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December 16, 2012 Speaker: Rev. Braun Campbell Series: Lectionary

Topic: Biblical Verse: Zephaniah 3:14–3:20

Third Sunday of Advent
St. John's Lutheran Church, Alexandria, VA
Zephaniah 3:14-20


This weekend, Christians throughout the world will remember the Third Sunday of Advent as “Gaudete Sunday.” Gaudete is the Latin translation of the first word of our reading the reading from Philippians 4, meaning “rejoice.” It’s a day about rejoicing. But how may we rejoice in the wake of this Friday’s horrifying attack in Connecticut?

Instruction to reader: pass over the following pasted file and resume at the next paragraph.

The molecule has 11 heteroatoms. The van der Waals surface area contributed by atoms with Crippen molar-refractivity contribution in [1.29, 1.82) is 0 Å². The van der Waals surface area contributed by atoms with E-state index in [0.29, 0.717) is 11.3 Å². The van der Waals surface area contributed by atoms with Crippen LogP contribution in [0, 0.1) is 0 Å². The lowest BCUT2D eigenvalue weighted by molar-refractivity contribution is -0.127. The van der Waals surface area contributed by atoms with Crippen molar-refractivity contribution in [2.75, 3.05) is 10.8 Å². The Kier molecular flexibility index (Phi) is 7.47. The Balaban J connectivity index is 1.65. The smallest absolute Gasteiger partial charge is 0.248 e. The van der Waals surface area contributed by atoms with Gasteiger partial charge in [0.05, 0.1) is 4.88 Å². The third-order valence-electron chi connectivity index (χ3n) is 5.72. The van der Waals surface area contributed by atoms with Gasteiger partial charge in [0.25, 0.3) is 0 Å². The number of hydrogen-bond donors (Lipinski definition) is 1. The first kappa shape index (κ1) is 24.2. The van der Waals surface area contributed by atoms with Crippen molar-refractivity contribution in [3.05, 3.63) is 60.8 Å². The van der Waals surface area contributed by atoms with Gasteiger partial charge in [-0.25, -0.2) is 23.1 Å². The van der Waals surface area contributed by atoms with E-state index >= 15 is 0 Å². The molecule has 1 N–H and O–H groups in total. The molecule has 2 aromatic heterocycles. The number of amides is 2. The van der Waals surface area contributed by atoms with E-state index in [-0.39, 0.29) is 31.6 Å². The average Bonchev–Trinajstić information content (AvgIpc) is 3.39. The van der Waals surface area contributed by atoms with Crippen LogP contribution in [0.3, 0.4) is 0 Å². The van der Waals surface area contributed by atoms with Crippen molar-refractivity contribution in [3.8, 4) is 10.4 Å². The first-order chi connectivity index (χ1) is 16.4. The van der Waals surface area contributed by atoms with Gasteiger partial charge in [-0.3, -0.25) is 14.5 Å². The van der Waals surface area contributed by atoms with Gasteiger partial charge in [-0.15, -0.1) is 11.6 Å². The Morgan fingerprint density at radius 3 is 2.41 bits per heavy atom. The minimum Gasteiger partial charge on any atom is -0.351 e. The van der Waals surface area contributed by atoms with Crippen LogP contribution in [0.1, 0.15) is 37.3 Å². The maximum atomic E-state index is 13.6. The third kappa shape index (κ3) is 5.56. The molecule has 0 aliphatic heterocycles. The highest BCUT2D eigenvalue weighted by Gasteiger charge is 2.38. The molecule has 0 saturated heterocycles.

Consider this experience. It’s the big game. Your team is in the playoff against your archrival, your fiercest foe. You’re in their territory, and it’s not a friendly crowd. It’s been a tough fight so far, and the momentum looks to be favoring the opposition. You score, but then they score. Fatigue is setting in for your players, but they seem to have an endless bench of reinforcements coming into the game. You feel the tension building as the clock ticks down, second by second, until the game’s almost over. It could go either way, but you hold out hope that somehow, some way your team will pull through. It looks like that hope is lost, though, when the other side scores with hardly any time remaining. At that moment, it’s like you can sense the dark wave of despair that’s about to break and come crashing down on you and all your team’s supporters. But while it seems like the officials have let your opponent get away with a lot of cheap shots and underhanded plays, they’ve been paying attention. So when it comes down to the tail end of contest, your team has only one slim shot at winning. It’s time for that last play, and it gets under way, your team giving a final push to score the needed points. You watch along with the officials, waiting for the sound of that whistle which will decide the outcome of the game. And then, as the clock is about to run out, it happens. Your side scores, at the last possible moment. Your team has won. The game, the playoff, the longstanding rivalry: all settled. Victory is yours. As that realization dawns, another wave comes crashing – not one of despair, but of joy. The tension gone, the struggle is over, all that emotion gushes up in you and comes pouring out. You yell and shout, dance and sing – maybe even hugging the people around you – celebrating this hard-fought triumph. You can’t contain the joy that you feel. That’s what it’s like to exult.